Functional Medicine, A Systems Wide Approach To Health Care
Over the time that man has worked to meet the medical needs of our various populations dealing with problems such as diseases and trauma the various cultures on our crowded planet have evolved differing philosophies, scientific explanation and style of medical practice.
The last 120 years or so has predominately favoured what is referred to as the western or reductionist approach, during which time we have seen tremendous gains in knowledge and comprehension of physiology, biochemistry and immunology. The results have been seen in the development of vaccines, medicines and sewerage management, all of which have contributed to substantial benefits in limiting the destruction wreaked on our populations from numerous diseases, infectious agents and trauma.
Although these therapeutic interventions have been the key element in saving millions of lives each year and in reducing some of the serious complications that often follow infection, they actually do not modify the probability of becoming ill (except in so far as early treatment reduces the risk of spread of infection to others). In chronic diseases, this type of intervention actually produces the paradoxical effect of increasing the absolute morbidity level. Non communicable diseases including cardiovascular diseases, diabetes, obesity, cancer and respiratory diseases account for a frightening 59% of the 57 million deaths annually and 46% of the global burden of disease (WHO 2008).
In the last few decades this ‘Western’ style of medicine has run into some troubled waters, in particular the well verbalised and heavily defended concept of ‘one disease – one target – one-size-fits-all’ is slowly shifting towards a more personalised medical approach in which medicines become tailored to individual needs. In part this is driven by the pharmaceutical industries ‘dirty little secret’ that drugs work in less than 50% of people who use them and their need to redevelop long exhausted patents by tailoring drugs to specific genes.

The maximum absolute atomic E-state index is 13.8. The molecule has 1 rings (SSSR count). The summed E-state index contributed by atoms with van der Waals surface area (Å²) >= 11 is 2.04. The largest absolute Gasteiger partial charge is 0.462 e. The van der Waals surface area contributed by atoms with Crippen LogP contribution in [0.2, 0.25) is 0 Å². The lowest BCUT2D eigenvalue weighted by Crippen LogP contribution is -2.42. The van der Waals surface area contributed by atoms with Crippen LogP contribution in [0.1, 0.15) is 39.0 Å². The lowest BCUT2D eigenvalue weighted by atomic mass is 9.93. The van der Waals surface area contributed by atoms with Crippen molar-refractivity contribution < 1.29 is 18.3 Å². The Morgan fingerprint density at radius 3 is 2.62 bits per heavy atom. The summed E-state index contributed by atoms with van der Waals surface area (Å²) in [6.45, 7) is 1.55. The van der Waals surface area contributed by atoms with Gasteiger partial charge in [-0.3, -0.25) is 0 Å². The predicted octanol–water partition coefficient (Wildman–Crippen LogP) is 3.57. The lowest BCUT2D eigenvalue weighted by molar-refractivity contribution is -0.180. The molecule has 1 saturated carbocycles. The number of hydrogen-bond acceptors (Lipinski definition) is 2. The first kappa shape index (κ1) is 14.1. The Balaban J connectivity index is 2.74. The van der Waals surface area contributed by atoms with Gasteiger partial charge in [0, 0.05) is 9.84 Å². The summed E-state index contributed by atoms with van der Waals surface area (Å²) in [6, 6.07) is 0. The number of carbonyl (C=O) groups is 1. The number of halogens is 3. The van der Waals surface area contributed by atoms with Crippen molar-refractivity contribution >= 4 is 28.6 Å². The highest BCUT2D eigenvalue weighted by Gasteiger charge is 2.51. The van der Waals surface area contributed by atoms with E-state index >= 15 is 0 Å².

“The vast majority of drugs – more than 90 per cent – only work in 30 or 50 per cent of the people,” Dr Roses worldwide vice-president of genetics at GlaxoSmithKline (GSK) said. “I wouldn’t say that most drugs don’t work. I would say that most drugs work in 30 to 50 per cent of people.” (Dec 8 2003. Independent)
Interestingly, and in the context of balance we should also understand that these variations exist in response to natural medicines such as herbs and nutrients. This variation reflected in response to herbs and medicines are also driven by the genetic code found in the commensal bacteria we harbour in our digestive tract. Let’s take the herb ginseng as an example, for although the human gut can’t absorb the ginsenosides, some of the bacteria that live there can, and it is their partially broken down products that then deliver their therapeutic benefit.
As we know the human gut is home to trillions of individual microbes representing thousands of species of bacteria and non-bacterial organisms called archaea. The exact membership of this highly complex ecosystem, known as the microbiome, varies from person to person and is affected by the foods, drinks and medications as well as our early life and on-going life’s exposures and stresses.
The new evolving approach to health care exemplified by the philosophy of functional medicine may now include the use of multiple therapeutic agents including drugs and the concomitant or stand-alone use of nutritional, psychological and lifestyle factors when deciding the best course of treatment.